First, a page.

Have to give Jeff A. credit for that one, but I'm still laughing from it. :)
How do I even begin to describe this amazing place on my first (and possibly last) blog entry?! The sheer scale of the Himalayas is unlike anything on earth. Routinely I find myself gazing at a ridgeline 5-10k ft above me, only to see the clouds pass and expose a 25k+ peak towering above it. Most people (me included) have named our favorite thus far: Ama Dablam. It's apparently one of the toughest to climb and has an unmistable profile - steep ridgelines leading to a completely horizontal summit spanning 50 ft (or so it appears).
I've lost count at the number of bridges we've crossed as we zigzag across several raging rivers. One in particular was a suspension bridge that must have been over 100 ft above the river. The bridges however, are very well built and could easily handle many times its peak load on any given day.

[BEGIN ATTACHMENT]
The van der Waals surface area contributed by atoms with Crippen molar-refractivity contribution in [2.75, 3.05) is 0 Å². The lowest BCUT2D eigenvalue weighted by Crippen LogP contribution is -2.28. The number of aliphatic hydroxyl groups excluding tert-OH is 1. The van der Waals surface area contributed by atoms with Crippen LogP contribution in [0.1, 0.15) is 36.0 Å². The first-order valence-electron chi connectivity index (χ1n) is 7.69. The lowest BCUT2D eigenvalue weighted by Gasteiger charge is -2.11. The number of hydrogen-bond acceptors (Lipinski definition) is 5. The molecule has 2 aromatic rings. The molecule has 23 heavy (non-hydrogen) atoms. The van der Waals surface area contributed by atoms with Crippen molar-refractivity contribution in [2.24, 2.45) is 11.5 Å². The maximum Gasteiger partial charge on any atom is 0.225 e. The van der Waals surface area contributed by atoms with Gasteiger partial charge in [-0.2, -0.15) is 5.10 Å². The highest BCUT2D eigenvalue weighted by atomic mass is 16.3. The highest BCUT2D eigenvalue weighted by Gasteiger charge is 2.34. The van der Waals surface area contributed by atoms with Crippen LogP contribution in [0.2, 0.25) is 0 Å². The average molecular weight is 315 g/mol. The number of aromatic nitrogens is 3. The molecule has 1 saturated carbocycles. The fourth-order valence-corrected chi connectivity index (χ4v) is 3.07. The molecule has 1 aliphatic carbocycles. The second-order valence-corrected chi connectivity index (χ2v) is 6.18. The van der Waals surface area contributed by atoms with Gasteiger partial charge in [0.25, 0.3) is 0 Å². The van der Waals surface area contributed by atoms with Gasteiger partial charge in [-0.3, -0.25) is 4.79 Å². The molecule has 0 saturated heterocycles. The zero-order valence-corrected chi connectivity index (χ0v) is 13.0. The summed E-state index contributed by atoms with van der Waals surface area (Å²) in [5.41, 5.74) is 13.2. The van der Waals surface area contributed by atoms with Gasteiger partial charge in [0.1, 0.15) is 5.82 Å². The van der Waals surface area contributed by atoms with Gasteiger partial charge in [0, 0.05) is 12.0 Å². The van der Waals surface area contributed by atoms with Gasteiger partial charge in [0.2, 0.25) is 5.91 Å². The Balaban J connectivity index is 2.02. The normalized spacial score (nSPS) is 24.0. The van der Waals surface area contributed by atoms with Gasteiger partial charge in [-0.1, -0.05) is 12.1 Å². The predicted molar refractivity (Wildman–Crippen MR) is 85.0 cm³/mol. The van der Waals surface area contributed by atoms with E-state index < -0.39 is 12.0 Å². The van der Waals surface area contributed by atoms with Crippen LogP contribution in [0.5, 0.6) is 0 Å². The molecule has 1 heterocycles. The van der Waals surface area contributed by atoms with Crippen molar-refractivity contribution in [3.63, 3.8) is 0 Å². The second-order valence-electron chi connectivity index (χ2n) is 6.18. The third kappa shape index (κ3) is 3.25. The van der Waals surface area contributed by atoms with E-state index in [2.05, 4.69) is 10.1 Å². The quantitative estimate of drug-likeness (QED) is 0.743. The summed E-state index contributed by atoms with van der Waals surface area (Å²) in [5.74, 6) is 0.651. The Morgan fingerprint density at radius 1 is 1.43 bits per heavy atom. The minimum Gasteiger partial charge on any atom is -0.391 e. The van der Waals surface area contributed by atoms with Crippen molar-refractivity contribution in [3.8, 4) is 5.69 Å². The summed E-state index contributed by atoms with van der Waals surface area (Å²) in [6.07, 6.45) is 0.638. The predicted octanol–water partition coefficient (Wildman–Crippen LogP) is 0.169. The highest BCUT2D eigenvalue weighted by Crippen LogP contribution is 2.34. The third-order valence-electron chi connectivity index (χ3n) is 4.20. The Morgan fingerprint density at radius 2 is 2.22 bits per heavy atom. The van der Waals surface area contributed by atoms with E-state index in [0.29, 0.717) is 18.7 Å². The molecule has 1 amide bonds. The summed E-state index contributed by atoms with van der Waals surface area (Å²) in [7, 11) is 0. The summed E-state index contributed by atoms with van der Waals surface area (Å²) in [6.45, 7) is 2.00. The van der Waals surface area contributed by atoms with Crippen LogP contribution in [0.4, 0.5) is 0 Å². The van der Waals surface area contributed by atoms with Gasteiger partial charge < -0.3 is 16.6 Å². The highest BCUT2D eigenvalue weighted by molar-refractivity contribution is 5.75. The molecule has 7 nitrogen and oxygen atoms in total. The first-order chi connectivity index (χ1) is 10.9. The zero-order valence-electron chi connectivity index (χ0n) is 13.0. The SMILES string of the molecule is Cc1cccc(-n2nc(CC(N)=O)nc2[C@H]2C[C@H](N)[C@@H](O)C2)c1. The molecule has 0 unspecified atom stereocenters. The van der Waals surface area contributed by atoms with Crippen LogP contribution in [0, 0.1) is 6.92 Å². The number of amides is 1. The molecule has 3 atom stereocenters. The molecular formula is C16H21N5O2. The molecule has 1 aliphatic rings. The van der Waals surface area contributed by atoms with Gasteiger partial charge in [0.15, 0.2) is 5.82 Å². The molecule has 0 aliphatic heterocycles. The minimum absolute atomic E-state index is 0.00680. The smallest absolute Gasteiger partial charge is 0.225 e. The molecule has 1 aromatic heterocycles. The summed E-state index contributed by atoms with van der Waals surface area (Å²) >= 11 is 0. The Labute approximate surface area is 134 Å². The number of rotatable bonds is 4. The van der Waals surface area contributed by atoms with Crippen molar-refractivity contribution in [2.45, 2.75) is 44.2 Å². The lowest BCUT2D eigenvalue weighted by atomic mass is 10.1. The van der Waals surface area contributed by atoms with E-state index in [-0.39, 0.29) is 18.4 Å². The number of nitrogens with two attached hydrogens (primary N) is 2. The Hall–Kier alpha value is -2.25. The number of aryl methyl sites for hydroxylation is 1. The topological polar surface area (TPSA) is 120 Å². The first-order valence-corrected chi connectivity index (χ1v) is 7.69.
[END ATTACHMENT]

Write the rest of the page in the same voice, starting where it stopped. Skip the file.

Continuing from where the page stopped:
The credit however, goes to the porters that carry the loads for us to have luxuries such as heated food and internet connections. One of the more noteworthy loads I've seen was a man carrying (by Wheels' and my estimate) 8 5-gallon jugs of diesel fuel. As if the load at that altitude wasn't enough, try walking in an inescapable cloud of diesel fumes. We also saw several people carrying 6 5/8" sheets of plywood appx 3' x 8' on their backs. No, there were no typos in there. I can only imagine what it was like carrying that "sail" when crossing the suspension bridge at 100ft in the air!!
Today is our rest and acclimatization day in Dingboche. We all did a 1-2 hr hike to get the lungs working, then came back to tea house at a little over 14k ft. We are going to try and surprise Laurie tonight with a deep fried snickers bar. After seeing the cooks' facial expression to my explanation however, who knows what we'll end up with. :)
Hope to be able to post again, but not sure about internet availability higher than this!